Rescued baby orangutans are being taught how to be afraid of snakes

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Amusing footage shows rescue staff jumping and screaming to teach young orangutans that they should be scared of snakes.

Orangutans are critically endangered, with deforestation and mass forest fires threatening their homes and poachers targeting them.

The Borneo Orangutan Survival Foundation (BOS), in Central Kalimantan, Indonesia, rescues thousands of the apes every year.

Baby orangutans are placed in nursery groups and teenagers in Forest School where they are taught how to survive in the wild.

Staff had a hilarious time summoning their acting skills to persuade the apes to associate snakes with danger.

They were filmed making over-the-top gestures and noises after fake snakes were put on the ground.

Many of the orangutans also have to be taught how to feed themselves.

BOS workers do this by syringing food into holes created to mimic where the apes usually find insects.

BOS’s Nicola Walpen said: ‘Orangutans must learn everything about forest life; from how to access all the natural foods on offer, to how to build secure nests.’

Once the orangutans finish their life skill training, they are taken to a large enclosure where they can practise socialising.

Nicola says this ‘pre-release island’ is the ‘final test’ before they are released back into the wild.

‘Orangutans have to prove themselves to be capable foragers, adept climbers, innovative nest-builders and be appropriately wary of humans’, she said.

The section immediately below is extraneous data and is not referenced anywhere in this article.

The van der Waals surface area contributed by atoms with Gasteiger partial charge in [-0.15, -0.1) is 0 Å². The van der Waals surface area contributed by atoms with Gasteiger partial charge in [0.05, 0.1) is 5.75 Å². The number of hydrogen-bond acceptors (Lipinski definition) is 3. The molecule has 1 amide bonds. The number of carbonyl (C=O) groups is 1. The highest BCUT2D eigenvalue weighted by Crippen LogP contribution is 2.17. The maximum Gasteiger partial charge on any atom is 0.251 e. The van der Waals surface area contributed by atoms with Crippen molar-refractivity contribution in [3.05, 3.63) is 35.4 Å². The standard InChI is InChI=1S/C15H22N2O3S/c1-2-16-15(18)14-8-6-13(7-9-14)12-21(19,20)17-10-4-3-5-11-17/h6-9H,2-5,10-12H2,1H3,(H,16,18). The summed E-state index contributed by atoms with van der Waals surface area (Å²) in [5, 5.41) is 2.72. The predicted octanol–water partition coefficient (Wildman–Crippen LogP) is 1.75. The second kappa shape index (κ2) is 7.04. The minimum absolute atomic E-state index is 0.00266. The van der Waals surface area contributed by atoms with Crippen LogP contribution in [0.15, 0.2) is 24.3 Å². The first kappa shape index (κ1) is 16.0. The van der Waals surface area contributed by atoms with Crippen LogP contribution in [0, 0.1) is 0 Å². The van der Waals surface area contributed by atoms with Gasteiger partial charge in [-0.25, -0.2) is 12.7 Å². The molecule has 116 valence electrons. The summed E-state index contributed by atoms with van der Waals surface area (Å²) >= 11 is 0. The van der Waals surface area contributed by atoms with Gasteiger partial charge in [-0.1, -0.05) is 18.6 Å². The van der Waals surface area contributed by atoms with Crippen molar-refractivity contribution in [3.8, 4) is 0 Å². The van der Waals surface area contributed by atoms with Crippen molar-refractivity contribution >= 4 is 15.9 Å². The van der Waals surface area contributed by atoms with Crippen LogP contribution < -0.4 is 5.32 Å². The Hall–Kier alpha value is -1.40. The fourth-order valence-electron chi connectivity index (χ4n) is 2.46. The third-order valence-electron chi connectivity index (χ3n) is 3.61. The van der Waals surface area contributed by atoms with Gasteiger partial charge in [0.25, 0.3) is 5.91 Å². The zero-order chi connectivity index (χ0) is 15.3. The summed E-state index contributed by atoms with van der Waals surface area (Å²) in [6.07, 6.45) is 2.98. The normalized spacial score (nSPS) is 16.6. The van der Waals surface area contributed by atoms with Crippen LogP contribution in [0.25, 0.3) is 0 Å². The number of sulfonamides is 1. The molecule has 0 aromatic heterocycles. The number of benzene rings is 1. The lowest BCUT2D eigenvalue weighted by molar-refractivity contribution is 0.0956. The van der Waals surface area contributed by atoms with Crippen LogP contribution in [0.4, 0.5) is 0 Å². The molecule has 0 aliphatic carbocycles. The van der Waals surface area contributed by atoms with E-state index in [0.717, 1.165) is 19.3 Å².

But even after their big venture into the wilderness, the orangutans are not just left to fend for themselves.

A post-release team monitors the apes by following them from a distance and collecting behavioural data. The team is on hand to intervene if anything goes wrong.

The BOS Foundation was founded in 1991. It gained international attention in April 2017, after it rescued an albino orangutan called Alba.

Alba was found starving in a cage after she was kept as a pet in Central Kalimantan.

She spent two years at BOS’s Nyaru Menteng Orangutan Rescue and Rehabilitation Center before she was able to start living in her natural habitat again.

Nicola said: ‘Together, we can protect orangutans but we must act now. Orangutan conservation is a global issue. If we lose orangutans, we risk losing forests and all life within them.

‘We can protect rainforests from destruction, support local communities and make a real difference.

‘We share a range of content about the work we do and put the spotlight on our great team of dedicated people.

‘If we don’t stop their destruction, nothing else will matter. It’s as simple as that. It’s about your future, and the future of generations to come.’

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